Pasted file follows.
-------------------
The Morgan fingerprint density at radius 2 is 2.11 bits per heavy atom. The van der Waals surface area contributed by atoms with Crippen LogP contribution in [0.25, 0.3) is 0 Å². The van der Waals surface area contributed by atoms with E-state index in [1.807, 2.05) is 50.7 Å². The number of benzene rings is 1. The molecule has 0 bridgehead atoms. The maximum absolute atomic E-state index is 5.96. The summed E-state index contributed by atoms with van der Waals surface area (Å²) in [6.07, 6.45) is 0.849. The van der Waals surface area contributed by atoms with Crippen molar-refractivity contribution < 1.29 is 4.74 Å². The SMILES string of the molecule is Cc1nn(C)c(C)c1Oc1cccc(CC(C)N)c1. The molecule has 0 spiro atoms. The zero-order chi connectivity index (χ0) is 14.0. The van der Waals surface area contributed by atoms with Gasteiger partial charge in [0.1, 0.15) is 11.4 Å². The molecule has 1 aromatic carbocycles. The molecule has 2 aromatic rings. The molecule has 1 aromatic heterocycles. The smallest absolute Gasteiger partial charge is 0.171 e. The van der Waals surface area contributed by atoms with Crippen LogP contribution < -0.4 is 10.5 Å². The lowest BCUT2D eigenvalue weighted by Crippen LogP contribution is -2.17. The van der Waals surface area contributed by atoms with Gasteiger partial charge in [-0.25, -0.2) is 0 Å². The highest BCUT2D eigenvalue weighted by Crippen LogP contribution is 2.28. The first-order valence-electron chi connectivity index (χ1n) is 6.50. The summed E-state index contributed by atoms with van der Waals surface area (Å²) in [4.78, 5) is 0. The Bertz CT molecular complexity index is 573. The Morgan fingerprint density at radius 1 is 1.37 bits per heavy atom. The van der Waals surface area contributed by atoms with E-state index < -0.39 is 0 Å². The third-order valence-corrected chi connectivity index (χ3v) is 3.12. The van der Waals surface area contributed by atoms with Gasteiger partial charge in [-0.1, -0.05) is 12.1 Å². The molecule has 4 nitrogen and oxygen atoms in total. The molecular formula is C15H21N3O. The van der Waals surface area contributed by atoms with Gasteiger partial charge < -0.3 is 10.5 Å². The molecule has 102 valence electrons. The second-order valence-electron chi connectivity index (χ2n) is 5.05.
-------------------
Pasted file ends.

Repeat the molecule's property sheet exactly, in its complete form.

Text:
The Morgan fingerprint density at radius 2 is 2.11 bits per heavy atom. The van der Waals surface area contributed by atoms with Crippen LogP contribution in [0.25, 0.3) is 0 Å². The van der Waals surface area contributed by atoms with E-state index in [1.807, 2.05) is 50.7 Å². The number of benzene rings is 1. The molecule has 0 bridgehead atoms. The maximum absolute atomic E-state index is 5.96. The summed E-state index contributed by atoms with van der Waals surface area (Å²) in [6.07, 6.45) is 0.849. The van der Waals surface area contributed by atoms with Crippen molar-refractivity contribution < 1.29 is 4.74 Å². The SMILES string of the molecule is Cc1nn(C)c(C)c1Oc1cccc(CC(C)N)c1. The molecule has 0 spiro atoms. The zero-order chi connectivity index (χ0) is 14.0. The van der Waals surface area contributed by atoms with Gasteiger partial charge in [0.1, 0.15) is 11.4 Å². The molecule has 1 aromatic carbocycles. The molecule has 2 aromatic rings. The molecule has 1 aromatic heterocycles. The smallest absolute Gasteiger partial charge is 0.171 e. The van der Waals surface area contributed by atoms with Crippen LogP contribution < -0.4 is 10.5 Å². The lowest BCUT2D eigenvalue weighted by Crippen LogP contribution is -2.17. The van der Waals surface area contributed by atoms with Gasteiger partial charge in [-0.25, -0.2) is 0 Å². The highest BCUT2D eigenvalue weighted by Crippen LogP contribution is 2.28. The first-order valence-electron chi connectivity index (χ1n) is 6.50. The summed E-state index contributed by atoms with van der Waals surface area (Å²) in [4.78, 5) is 0. The Bertz CT molecular complexity index is 573. The Morgan fingerprint density at radius 1 is 1.37 bits per heavy atom. The van der Waals surface area contributed by atoms with E-state index < -0.39 is 0 Å². The third-order valence-corrected chi connectivity index (χ3v) is 3.12. The van der Waals surface area contributed by atoms with Gasteiger partial charge in [-0.1, -0.05) is 12.1 Å². The molecule has 4 nitrogen and oxygen atoms in total. The molecular formula is C15H21N3O. The van der Waals surface area contributed by atoms with Gasteiger partial charge < -0.3 is 10.5 Å². The molecule has 102 valence electrons. The second-order valence-electron chi connectivity index (χ2n) is 5.05.